Closing Costs: What Your Lender Can Control and What Your Lender Can’t
When consumers start talking about mortgage loans, the two most important topics are almost always the prevailing interest rate for the loan program they’ve chosen and closing costs. Yes, there certainly are other considerations but in most every instance these two items get the most attention, and rightly so. After all, the interest rate on a loan program determines what the monthly payments will be. The interest rate can vary based upon various factors such as the loan term, down payment amount, credit scores and other factors.
With a phone conversation, I can give you an idea about where interest rates are and what your monthly payment would be based upon a particular loan amount and program. I’ll also let you know during that conversation that the rate is for informational purposes only and a rate lock won’t be available until at least your loan application has been submitted, certain documents reviewed, and a credit report has been obtained. If your loan has already been approved and documented and just waiting to order loan papers for closing, then the rate quoted on the phone can be locked in if that’s your choice.
Closing Cost Variables
Now, as it relates to closing costs, there are also some variables. First, there are two types of closing costs, recurring and non-recurring ones. Recurring costs are those such as your homeowner’s insurance policy, taxes and impounds where needed and interest paid at the closing table and each month thereafter. State and local governments set property tax rates, you and your insurance agent will review different policy options and your interest rate and term tell you how much interest will be paid each month. These are all recurring closing costs. The next group is non-recurring.
Non-recurring closing costs are one-time charges for different services required to close your loan. You’ll need title insurance, credit report, appraisal just to name a few. At your request, I’ll provide a list of potential closing costs you can expect at your settlement. This list will be included with your Loan Estimate. As part of your estimate, there will be a section dedicated to your closing cost details.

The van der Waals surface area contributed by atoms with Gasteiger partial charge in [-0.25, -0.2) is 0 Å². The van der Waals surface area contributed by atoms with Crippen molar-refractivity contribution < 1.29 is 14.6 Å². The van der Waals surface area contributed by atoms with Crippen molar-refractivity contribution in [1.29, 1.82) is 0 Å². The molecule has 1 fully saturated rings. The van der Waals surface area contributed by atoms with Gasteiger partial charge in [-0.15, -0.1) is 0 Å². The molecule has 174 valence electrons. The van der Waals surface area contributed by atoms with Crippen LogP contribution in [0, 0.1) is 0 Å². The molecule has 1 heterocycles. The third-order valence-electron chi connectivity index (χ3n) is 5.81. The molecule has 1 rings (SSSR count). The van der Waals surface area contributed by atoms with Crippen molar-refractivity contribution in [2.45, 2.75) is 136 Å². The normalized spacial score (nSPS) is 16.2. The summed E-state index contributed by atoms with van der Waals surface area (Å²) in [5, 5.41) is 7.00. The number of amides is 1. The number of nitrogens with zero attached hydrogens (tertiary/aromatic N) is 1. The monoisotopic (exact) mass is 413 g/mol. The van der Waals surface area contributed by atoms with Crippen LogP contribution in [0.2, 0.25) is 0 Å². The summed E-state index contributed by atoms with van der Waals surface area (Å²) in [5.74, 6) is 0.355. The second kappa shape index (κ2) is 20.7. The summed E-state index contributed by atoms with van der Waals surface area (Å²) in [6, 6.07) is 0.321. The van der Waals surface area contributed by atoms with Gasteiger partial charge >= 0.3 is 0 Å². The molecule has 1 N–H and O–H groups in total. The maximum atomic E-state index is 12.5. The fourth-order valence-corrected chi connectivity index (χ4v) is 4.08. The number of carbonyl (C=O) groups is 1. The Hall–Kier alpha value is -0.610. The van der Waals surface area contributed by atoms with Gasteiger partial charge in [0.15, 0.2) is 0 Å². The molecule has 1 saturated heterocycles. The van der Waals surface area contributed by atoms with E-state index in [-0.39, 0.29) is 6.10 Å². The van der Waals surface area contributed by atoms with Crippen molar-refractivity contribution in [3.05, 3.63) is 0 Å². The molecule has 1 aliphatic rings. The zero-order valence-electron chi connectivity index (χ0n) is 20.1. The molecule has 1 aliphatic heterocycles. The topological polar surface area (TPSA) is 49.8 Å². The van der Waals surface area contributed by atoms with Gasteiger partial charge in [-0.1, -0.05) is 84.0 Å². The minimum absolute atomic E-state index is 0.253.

The list will include both lender and non-lender fees. Non-lender fees would be third party charges for things such as title insurance or settlement charges. Lender fees, ones for services the lender requires can include a credit report fee, an appraisal, a flood certificate and others. Some of the lender fees go to third parties, such as your credit report and an appraisal. Other lender fees go directly to the lender for services performed. For example, a lender can charge a loan processing fee because your loan goes through various stages and each stage requires some degree of overhead. An underwriting fee is a fee that covers the cost of making sure your loan application is in full compliance with the selected program.
Lender and Non-Lender Fees
With all types of fees, some of these fees your lender has control over, and some your lender does not have control. With lender fees, the lender decides which fees to charge and for how much. One lender might ask for a $500 underwriting fee while another asks for a $400 underwriting charge. Another lender might have a $300 document preparation fee while another has no such fee but does charge another. Lenders have complete control over their fees and as such are obligated to apply these fees universally to all applicants for the same loan program. Waiving a fee for one applicant while charging another for the exact program is against regulations. It’s considered discriminatory for a lender to selectively decide who has to pay a fee and who does not have to.
Fees that the lender has no control over are various third party charges. If your loan requires an attorney review your papers, the attorney sets the rate, not the lender. The lender has no control. A survey or abstract is priced independently of the lender. So too title insurance. If the loan needs mortgage insurance, the rate is predetermined by the insurance company, not the lender.
All of this information can be explained to you over the phone and documented and delivered to you via email or regular mail. I’ll be able to point out the different third party fees and the ones the lender will charge. Either way, when you go to your closing, you will have already been apprised of potential fees both early on.